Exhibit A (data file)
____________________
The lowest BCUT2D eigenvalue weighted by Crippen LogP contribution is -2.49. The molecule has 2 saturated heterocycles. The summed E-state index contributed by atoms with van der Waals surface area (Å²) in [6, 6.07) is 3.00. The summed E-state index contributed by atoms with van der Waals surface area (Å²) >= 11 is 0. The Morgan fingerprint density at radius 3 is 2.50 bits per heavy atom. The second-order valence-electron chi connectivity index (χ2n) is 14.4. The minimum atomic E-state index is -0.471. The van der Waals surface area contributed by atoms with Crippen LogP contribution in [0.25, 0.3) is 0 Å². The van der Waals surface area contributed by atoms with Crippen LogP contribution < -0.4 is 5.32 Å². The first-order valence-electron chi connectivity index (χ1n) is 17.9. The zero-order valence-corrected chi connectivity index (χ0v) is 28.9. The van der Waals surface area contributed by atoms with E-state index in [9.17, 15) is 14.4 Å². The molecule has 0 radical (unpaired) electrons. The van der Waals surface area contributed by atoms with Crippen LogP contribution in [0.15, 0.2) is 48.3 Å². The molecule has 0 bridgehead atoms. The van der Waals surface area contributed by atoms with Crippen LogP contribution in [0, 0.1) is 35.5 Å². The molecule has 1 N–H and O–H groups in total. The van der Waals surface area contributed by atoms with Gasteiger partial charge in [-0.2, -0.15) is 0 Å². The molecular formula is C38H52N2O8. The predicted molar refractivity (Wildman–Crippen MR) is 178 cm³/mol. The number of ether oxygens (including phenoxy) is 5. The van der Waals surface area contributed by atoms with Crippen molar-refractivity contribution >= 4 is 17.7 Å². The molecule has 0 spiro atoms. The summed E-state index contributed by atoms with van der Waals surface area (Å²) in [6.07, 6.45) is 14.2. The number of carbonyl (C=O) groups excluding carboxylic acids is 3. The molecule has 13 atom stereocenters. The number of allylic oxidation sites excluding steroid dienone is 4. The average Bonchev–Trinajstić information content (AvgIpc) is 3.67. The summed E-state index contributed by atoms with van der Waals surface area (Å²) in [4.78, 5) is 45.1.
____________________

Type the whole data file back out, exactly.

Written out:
The lowest BCUT2D eigenvalue weighted by Crippen LogP contribution is -2.49. The molecule has 2 saturated heterocycles. The summed E-state index contributed by atoms with van der Waals surface area (Å²) in [6, 6.07) is 3.00. The summed E-state index contributed by atoms with van der Waals surface area (Å²) >= 11 is 0. The Morgan fingerprint density at radius 3 is 2.50 bits per heavy atom. The second-order valence-electron chi connectivity index (χ2n) is 14.4. The minimum atomic E-state index is -0.471. The van der Waals surface area contributed by atoms with Crippen LogP contribution in [0.25, 0.3) is 0 Å². The van der Waals surface area contributed by atoms with Crippen LogP contribution < -0.4 is 5.32 Å². The first-order valence-electron chi connectivity index (χ1n) is 17.9. The zero-order valence-corrected chi connectivity index (χ0v) is 28.9. The van der Waals surface area contributed by atoms with E-state index in [9.17, 15) is 14.4 Å². The molecule has 0 radical (unpaired) electrons. The van der Waals surface area contributed by atoms with Crippen LogP contribution in [0.15, 0.2) is 48.3 Å². The molecule has 0 bridgehead atoms. The van der Waals surface area contributed by atoms with Crippen LogP contribution in [0, 0.1) is 35.5 Å². The molecule has 1 N–H and O–H groups in total. The van der Waals surface area contributed by atoms with Gasteiger partial charge in [-0.2, -0.15) is 0 Å². The molecular formula is C38H52N2O8. The predicted molar refractivity (Wildman–Crippen MR) is 178 cm³/mol. The number of ether oxygens (including phenoxy) is 5. The van der Waals surface area contributed by atoms with Crippen molar-refractivity contribution >= 4 is 17.7 Å². The molecule has 0 spiro atoms. The summed E-state index contributed by atoms with van der Waals surface area (Å²) in [6.07, 6.45) is 14.2. The number of carbonyl (C=O) groups excluding carboxylic acids is 3. The molecule has 13 atom stereocenters. The number of allylic oxidation sites excluding steroid dienone is 4. The average Bonchev–Trinajstić information content (AvgIpc) is 3.67. The summed E-state index contributed by atoms with van der Waals surface area (Å²) in [4.78, 5) is 45.1.